Julian Kiverstein :"The role of sensorimotor contingencies in mutual prediction"

Thursday, 15 September, 2016 - 10:00 to 11:30
When two or more people engage in interaction in collaborating on a joint task or in having a conversation their actions must coordinate. My talk will start from the hypothesis that coordination requires mutual prediction – each interaction partner must be able to accurately and precisely anticipate what the other is going to do, and respond accordingly. We can do this if we can each accurately and precisely predict the effects (i.e. contingencies) of the other’s actions. It is these regular sensory effects of actions that I will refer to as “sensorimotor contingencies”. In coordinated social interactions like a tango dance, my brain must be able to anticipate the sensory consequences of your actions, and your brain must be able to do the same for my actions, if we are to avoid tripping up over each other.
Do I need to build up a complex model of your goals and intentions in order to predict the effects of your actions? According to active inference models in motor processing (associated with Karl Friston’s work) the brain first predicts top-down, the sensory inputs it desires on the basis of the agent’s goals and intentions. It then produces the motor behaviours that are most likely to reduce the mismatch between its predictions and actual inputs. This reading of active inference would suggest that in order for my brain to predict the effects of your actions (and vice versa) it will need to model the goals and intentions behind your actions.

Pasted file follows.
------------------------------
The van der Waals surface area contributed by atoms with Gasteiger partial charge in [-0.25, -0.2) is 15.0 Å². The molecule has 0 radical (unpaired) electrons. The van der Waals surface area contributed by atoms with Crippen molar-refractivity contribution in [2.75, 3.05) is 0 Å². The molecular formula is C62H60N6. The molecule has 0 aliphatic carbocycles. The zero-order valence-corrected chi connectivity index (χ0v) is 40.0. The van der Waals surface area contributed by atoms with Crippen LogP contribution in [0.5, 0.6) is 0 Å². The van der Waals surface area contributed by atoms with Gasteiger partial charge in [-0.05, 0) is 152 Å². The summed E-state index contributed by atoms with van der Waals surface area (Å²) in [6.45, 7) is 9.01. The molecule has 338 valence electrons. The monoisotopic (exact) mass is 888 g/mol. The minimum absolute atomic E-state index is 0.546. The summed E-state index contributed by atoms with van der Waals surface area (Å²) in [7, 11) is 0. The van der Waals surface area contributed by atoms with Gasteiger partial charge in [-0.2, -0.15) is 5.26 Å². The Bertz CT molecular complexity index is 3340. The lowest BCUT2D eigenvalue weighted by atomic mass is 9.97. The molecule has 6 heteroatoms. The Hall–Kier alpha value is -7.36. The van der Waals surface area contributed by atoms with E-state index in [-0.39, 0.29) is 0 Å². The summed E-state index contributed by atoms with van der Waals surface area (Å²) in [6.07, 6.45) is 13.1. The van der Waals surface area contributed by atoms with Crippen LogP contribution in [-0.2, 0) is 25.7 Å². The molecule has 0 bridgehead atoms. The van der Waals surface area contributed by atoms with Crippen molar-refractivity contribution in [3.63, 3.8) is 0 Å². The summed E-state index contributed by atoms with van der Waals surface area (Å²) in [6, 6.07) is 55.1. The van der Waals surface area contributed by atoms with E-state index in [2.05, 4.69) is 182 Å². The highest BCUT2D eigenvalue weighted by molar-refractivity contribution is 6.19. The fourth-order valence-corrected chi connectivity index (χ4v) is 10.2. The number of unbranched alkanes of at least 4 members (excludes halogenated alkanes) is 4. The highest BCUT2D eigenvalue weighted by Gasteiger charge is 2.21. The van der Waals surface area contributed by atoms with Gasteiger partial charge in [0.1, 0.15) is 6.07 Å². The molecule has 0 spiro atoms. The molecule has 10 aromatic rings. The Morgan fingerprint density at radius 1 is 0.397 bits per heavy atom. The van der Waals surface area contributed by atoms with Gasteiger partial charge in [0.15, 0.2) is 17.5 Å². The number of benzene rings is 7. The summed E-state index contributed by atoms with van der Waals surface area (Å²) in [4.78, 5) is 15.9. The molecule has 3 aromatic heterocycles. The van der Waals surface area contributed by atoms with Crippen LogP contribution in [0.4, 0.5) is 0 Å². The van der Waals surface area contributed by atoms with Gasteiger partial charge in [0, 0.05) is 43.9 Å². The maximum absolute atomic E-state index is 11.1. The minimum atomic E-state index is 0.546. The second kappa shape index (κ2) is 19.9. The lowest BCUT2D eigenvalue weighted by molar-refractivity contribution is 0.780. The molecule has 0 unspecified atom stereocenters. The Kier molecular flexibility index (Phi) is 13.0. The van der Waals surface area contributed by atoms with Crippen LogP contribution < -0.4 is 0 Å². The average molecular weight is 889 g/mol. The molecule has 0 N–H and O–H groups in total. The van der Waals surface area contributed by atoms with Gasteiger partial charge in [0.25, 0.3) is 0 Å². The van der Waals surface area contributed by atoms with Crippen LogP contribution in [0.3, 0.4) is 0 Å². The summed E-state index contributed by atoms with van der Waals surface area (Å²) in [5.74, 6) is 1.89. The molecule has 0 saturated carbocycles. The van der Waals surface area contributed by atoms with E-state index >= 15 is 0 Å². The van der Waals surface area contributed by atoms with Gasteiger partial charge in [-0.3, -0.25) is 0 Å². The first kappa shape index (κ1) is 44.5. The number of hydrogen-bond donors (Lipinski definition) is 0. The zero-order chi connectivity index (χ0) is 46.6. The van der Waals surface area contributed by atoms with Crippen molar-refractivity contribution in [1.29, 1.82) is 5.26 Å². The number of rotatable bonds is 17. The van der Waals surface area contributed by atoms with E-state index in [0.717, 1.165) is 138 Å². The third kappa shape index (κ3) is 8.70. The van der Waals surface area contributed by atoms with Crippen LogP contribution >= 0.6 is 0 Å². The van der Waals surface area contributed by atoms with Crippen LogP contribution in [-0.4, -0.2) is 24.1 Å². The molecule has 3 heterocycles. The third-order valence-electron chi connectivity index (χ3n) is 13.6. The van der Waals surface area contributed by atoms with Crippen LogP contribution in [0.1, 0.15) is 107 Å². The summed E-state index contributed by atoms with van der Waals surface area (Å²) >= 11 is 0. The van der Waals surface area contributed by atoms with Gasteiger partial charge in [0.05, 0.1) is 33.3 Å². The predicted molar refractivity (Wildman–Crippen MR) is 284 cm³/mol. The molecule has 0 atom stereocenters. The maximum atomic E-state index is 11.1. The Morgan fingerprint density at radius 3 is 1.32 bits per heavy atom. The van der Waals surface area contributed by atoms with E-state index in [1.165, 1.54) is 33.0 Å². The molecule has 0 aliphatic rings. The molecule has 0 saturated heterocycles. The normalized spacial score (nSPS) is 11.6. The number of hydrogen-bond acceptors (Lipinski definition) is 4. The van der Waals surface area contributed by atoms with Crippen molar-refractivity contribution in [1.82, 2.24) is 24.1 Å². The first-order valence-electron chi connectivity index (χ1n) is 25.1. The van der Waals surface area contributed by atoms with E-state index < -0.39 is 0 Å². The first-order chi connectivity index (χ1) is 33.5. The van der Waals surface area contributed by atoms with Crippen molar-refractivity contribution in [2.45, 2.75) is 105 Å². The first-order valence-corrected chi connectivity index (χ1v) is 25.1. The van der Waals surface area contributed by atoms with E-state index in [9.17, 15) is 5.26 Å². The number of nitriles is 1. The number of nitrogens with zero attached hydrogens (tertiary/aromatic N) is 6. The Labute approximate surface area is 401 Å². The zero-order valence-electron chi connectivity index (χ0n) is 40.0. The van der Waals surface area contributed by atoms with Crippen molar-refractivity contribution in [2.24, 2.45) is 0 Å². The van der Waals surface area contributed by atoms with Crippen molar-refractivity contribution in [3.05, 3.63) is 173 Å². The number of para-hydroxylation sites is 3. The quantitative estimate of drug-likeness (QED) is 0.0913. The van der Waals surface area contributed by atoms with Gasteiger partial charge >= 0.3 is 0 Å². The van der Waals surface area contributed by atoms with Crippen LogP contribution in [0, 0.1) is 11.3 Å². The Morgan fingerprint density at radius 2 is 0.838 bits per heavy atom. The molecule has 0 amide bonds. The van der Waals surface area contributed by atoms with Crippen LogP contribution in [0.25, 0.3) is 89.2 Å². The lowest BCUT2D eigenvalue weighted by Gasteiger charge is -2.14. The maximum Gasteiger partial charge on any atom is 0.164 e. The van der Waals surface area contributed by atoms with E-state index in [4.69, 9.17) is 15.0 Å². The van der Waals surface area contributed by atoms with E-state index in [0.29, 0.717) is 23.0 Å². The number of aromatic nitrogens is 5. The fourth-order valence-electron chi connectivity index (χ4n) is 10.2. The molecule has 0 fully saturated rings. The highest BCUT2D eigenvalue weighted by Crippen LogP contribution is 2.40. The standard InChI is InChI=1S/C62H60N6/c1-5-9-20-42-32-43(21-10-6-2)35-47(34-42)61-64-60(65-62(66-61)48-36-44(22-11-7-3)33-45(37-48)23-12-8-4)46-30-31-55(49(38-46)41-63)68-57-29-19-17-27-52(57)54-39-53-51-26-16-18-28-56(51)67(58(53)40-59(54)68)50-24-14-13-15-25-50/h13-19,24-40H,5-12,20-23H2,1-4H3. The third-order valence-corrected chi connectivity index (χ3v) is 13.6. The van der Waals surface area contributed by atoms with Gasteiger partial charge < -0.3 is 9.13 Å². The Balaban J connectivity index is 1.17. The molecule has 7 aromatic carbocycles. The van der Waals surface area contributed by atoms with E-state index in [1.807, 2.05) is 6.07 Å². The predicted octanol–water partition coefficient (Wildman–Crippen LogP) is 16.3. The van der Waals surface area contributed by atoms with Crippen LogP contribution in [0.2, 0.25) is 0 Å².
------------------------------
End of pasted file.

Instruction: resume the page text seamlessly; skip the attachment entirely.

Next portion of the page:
I will make a different proposal based on an interpretation of active inference as a process that reduces disattunement in the animal-environment system as a whole. The key difference this makes is that we must understand sensorimotor contingencies in a normative context in which the contingencies of actions are evaluated according to how the contribute to reduce disattunement or improve the grip the agent has on its environment. In the case of social interaction, active inference occurs in the context of perception-action coupling between people in which stable and regular patterns of interactions arise over time that entrain the actions of individuals. These patterns of interactions are often found in the cultural environment (such as the practice of dancing tango) and form the basis for mutual prediction. The upshot of my talk will therefore be that to socialise sensorimotor contingencies means reconceiving them in the context of social and cultural environment.